Pregnancy can be an exciting time for the expectant parents-to-be. Sometimes, though, pregnancy doesn’t end as anticipated — with a baby. In rare cases, a woman (or even a man) believes she is pregnant, only to find out that her symptoms were caused not by pregnancy, but by something else entirely.
False pregnancy, or pseudocyesis, is the belief that you are expecting a baby when you are not really carrying a child. People with pseudocyesis have many or all of the common symptoms of pregnancy, with the exception of an actual fetus. This condition is very rare, occurring in only one to six out of every 22,000 births. It is most common in women aged 20 to 44, although it can affect women of all ages.
In rare cases, even men can have a false pregnancy. Some men experience a related phenomenon known as couvade, or sympathetic pregnancy. They will develop many of the same symptoms as their pregnant partners — including weight gain, nausea, and backache.
What Causes False Pregnancy?
Doctors have been aware of pseudocyesis for centuries, but only recently have they begun to understand the psychological and physical issues that are at the root of the condition. Although the exact causes still aren’t known, doctors suspect that psychological factors may trick the body into “thinking” that it’s pregnant.
When a woman feels an intense desire to get pregnant, which may be because of infertility, repeat miscarriages, impending menopause, or a desire to get married, her body may produce some of the signs of pregnancy (such as a swollen belly, enlarged breasts, and even the sensation of fetal movement). The woman’s brain then misinterprets those signs as pregnancy, and triggers the release of hormones (such as estrogen and prolactin) that lead to actual pregnancy symptoms.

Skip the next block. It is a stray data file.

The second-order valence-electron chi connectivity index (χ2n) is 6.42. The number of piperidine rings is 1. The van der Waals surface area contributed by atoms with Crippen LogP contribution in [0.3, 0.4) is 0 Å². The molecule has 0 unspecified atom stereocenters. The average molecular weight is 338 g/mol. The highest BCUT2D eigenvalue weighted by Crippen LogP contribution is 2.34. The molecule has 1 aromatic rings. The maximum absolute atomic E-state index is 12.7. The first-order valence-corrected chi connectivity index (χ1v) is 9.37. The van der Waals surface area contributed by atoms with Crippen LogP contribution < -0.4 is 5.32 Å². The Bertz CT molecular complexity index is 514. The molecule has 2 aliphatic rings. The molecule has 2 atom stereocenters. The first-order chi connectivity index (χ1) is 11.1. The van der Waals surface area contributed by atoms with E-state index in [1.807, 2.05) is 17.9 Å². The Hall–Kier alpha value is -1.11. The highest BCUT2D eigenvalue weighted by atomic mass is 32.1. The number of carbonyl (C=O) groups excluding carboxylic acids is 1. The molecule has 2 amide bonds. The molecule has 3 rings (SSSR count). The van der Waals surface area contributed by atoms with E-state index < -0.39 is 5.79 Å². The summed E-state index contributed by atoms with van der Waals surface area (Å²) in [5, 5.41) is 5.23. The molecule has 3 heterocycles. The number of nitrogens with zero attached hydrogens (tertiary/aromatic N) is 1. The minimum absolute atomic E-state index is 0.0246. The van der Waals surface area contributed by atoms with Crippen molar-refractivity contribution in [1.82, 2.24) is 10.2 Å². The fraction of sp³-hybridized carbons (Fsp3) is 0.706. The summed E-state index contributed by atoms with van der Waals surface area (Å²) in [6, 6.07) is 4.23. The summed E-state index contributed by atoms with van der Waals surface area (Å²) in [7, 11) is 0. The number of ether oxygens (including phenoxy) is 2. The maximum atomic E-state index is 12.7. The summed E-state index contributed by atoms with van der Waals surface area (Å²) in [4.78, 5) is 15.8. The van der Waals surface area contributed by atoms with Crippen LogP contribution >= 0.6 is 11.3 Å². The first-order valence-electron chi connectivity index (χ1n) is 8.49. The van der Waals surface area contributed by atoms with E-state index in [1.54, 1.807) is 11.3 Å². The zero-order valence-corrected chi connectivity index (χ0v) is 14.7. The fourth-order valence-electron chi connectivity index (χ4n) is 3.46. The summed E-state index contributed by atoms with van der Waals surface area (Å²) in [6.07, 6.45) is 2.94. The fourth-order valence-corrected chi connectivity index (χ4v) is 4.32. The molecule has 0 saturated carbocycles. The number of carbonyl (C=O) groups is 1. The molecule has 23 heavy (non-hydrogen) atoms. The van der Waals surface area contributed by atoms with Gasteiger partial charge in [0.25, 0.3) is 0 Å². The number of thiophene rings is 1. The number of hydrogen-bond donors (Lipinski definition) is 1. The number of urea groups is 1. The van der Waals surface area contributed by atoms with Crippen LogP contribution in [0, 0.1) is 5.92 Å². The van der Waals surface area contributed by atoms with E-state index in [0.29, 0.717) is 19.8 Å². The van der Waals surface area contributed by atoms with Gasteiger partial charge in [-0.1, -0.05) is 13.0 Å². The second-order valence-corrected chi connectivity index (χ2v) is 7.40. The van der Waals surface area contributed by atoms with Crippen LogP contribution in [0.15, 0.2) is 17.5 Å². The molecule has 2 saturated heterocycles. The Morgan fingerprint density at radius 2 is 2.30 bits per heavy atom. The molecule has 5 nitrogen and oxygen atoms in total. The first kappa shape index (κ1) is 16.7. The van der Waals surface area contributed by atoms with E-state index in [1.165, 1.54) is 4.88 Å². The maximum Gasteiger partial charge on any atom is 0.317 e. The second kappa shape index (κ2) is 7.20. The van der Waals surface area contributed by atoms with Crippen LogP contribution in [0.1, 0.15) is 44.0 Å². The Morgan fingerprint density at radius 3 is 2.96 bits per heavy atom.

Some researchers have suggested that poverty, a lack of education, childhood sexual abuse, or relationship problems might play a role in triggering false pregnancy. Having a false pregnancy is not the same as claiming to be pregnant for a benefit (such as for profit), or having delusions of pregnancy (such as in patients with schizophrenia).
Symptoms of False Pregnancy
Women with pseudocyesis have many of the same symptoms as those who are actually pregnant, including:
- Stopping of menstrual period
- Swollen belly
- Enlarged and tender breasts, changes in the nipples, and possibly milk production
- Feeling of fetal movements
- Nausea and vomiting
- Weight gain
These symptoms can last for just a few weeks, for nine months, or even for several years. A very small percentage of patients with false pregnancy will arrive at the doctor’s office or hospital with what feels like labor pains, but they will not deliver a baby.
Tests for False Pregnancy
To determine whether a woman is experiencing a false pregnancy, the doctor will usually evaluate her symptoms and perform a pelvic exam and abdominal ultrasound — the same tests used to feel and visualize the unborn baby during a normal pregnancy. In a case of false pregnancy, no baby will be seen on the ultrasound, and there won’t be any heartbeat. Sometimes, however, the doctor will find some of the physical changes that occur during pregnancy, such as an enlarged uterus and softened cervix.
Certain medical conditions can mimic the symptoms of pregnancy, including ectopic pregnancy, morbid obesity, and cancer. These conditions may need to be ruled out with tests.
Treating False Pregnancy
When a woman believes she is pregnant, especially for a period of several months, it can be very upsetting for her to learn that she is not. Doctors need to gently break the news, and provide psychological support, including therapy, to help the patient with pseudocyesis recover from her disappointment.